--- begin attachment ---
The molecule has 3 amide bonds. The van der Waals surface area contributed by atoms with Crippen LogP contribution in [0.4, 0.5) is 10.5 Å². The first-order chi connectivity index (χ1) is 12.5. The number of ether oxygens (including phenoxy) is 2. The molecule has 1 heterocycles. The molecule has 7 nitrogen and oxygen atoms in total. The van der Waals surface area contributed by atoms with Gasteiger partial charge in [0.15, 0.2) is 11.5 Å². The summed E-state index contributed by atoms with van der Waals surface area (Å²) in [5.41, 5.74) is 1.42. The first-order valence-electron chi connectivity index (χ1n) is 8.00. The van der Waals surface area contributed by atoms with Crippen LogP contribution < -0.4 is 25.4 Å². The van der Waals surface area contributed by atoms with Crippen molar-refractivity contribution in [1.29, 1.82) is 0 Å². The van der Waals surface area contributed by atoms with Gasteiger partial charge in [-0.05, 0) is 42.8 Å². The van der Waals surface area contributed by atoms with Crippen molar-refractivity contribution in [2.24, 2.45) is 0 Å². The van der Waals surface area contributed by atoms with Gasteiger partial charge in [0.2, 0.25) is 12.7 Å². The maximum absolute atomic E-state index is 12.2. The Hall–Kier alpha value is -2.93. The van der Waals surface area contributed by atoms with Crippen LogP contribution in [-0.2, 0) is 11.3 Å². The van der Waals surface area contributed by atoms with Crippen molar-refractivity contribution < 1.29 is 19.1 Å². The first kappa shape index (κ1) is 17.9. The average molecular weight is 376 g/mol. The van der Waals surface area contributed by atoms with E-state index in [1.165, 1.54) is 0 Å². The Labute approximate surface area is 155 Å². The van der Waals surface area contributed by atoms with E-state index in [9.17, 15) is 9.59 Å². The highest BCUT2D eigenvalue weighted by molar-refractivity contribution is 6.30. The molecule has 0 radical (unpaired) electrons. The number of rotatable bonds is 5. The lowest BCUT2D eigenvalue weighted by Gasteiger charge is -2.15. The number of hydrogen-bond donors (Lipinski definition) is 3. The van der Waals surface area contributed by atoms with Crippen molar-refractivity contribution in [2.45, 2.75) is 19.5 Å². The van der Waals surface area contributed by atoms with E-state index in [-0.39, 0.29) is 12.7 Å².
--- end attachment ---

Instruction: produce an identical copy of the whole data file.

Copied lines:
The molecule has 3 amide bonds. The van der Waals surface area contributed by atoms with Crippen LogP contribution in [0.4, 0.5) is 10.5 Å². The first-order chi connectivity index (χ1) is 12.5. The number of ether oxygens (including phenoxy) is 2. The molecule has 1 heterocycles. The molecule has 7 nitrogen and oxygen atoms in total. The van der Waals surface area contributed by atoms with Gasteiger partial charge in [0.15, 0.2) is 11.5 Å². The summed E-state index contributed by atoms with van der Waals surface area (Å²) in [5.41, 5.74) is 1.42. The first-order valence-electron chi connectivity index (χ1n) is 8.00. The van der Waals surface area contributed by atoms with Crippen LogP contribution < -0.4 is 25.4 Å². The van der Waals surface area contributed by atoms with Crippen molar-refractivity contribution in [1.29, 1.82) is 0 Å². The van der Waals surface area contributed by atoms with Gasteiger partial charge in [-0.05, 0) is 42.8 Å². The van der Waals surface area contributed by atoms with Crippen molar-refractivity contribution in [2.24, 2.45) is 0 Å². The van der Waals surface area contributed by atoms with Gasteiger partial charge in [0.2, 0.25) is 12.7 Å². The maximum absolute atomic E-state index is 12.2. The Hall–Kier alpha value is -2.93. The van der Waals surface area contributed by atoms with Crippen LogP contribution in [-0.2, 0) is 11.3 Å². The van der Waals surface area contributed by atoms with Crippen molar-refractivity contribution < 1.29 is 19.1 Å². The first kappa shape index (κ1) is 17.9. The average molecular weight is 376 g/mol. The van der Waals surface area contributed by atoms with E-state index in [1.165, 1.54) is 0 Å². The Labute approximate surface area is 155 Å². The van der Waals surface area contributed by atoms with E-state index in [9.17, 15) is 9.59 Å². The highest BCUT2D eigenvalue weighted by molar-refractivity contribution is 6.30. The molecule has 0 radical (unpaired) electrons. The number of rotatable bonds is 5. The lowest BCUT2D eigenvalue weighted by Gasteiger charge is -2.15. The number of hydrogen-bond donors (Lipinski definition) is 3. The van der Waals surface area contributed by atoms with Crippen molar-refractivity contribution in [2.45, 2.75) is 19.5 Å². The van der Waals surface area contributed by atoms with E-state index in [-0.39, 0.29) is 12.7 Å².